The effect of changes in compression ratio upon engine performance

Sparrow, Stanwood W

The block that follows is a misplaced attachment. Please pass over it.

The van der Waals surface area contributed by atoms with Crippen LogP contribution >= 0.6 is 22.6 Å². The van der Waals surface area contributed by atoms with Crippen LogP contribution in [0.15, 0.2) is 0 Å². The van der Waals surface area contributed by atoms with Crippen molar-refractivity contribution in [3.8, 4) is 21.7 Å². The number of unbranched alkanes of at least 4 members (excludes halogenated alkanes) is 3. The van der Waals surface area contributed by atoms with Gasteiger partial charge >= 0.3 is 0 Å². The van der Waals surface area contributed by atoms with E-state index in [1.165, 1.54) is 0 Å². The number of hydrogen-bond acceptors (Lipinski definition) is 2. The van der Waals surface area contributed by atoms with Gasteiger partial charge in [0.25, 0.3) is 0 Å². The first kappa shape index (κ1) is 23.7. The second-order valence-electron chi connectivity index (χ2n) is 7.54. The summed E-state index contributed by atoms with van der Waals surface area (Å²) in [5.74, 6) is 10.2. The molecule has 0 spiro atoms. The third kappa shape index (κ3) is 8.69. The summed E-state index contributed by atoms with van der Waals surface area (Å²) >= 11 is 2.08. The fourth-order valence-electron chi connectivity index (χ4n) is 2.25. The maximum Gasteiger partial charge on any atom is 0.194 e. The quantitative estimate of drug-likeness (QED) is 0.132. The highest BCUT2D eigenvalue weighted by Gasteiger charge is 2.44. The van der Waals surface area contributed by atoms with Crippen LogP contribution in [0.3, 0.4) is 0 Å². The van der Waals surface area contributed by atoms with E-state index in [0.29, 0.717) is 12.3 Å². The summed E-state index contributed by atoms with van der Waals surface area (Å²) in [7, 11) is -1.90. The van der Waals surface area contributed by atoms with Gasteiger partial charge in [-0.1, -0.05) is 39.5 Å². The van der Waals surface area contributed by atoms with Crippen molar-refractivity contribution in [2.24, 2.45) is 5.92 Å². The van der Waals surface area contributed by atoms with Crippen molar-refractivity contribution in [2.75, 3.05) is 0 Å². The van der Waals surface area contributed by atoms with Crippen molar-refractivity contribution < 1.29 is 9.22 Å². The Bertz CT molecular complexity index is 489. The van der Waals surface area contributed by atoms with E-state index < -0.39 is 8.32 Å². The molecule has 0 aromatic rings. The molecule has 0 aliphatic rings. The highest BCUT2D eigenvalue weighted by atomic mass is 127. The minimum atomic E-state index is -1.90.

This report is based upon engine tests made at the Bureau of Standards during 1920, 1921, 1922, and 1923. The majority of these tests were of aviation engines and were made in the Altitude Laboratory. For a small portion of the work a single cylinder experimental engine was used. This, however, was operated only at sea-level pressures. The report shows that an increase in break horsepower and a decrease in the pounds of fuel used per brake horsepower hour usually results from an increase in compression ratio. This holds true at least up to the highest ratio investigated, 14 to 1, provided there is no serious preignition or detonation at any ratio. To avoid preignition and detonation when employing high-compression ratios, it is often necessary to use some fuel other than gasoline. It has been found that the consumption of some of these fuels in pounds per brake horsepower hour is so much greater than the consumption of gasoline that it offsets the decrease derived from the use of the high-compression ratio. The changes in indicated thermal efficiency with changes in compression ratio are in close agreement with what would be anticipated from a consideration of the air cycle efficiencies at the various ratios. In so far as these tests are concerned there is no evidence that a change in compression ratio produces an appreciable, consistent change in friction horsepower, volumetric efficiency, or in the range of fuel-air ratios over which the engine can operate. The ratio between the heat loss to the jacket water and the heat converted into brake horsepower or indicated horsepower decreases with increase in compression ratio. (author)

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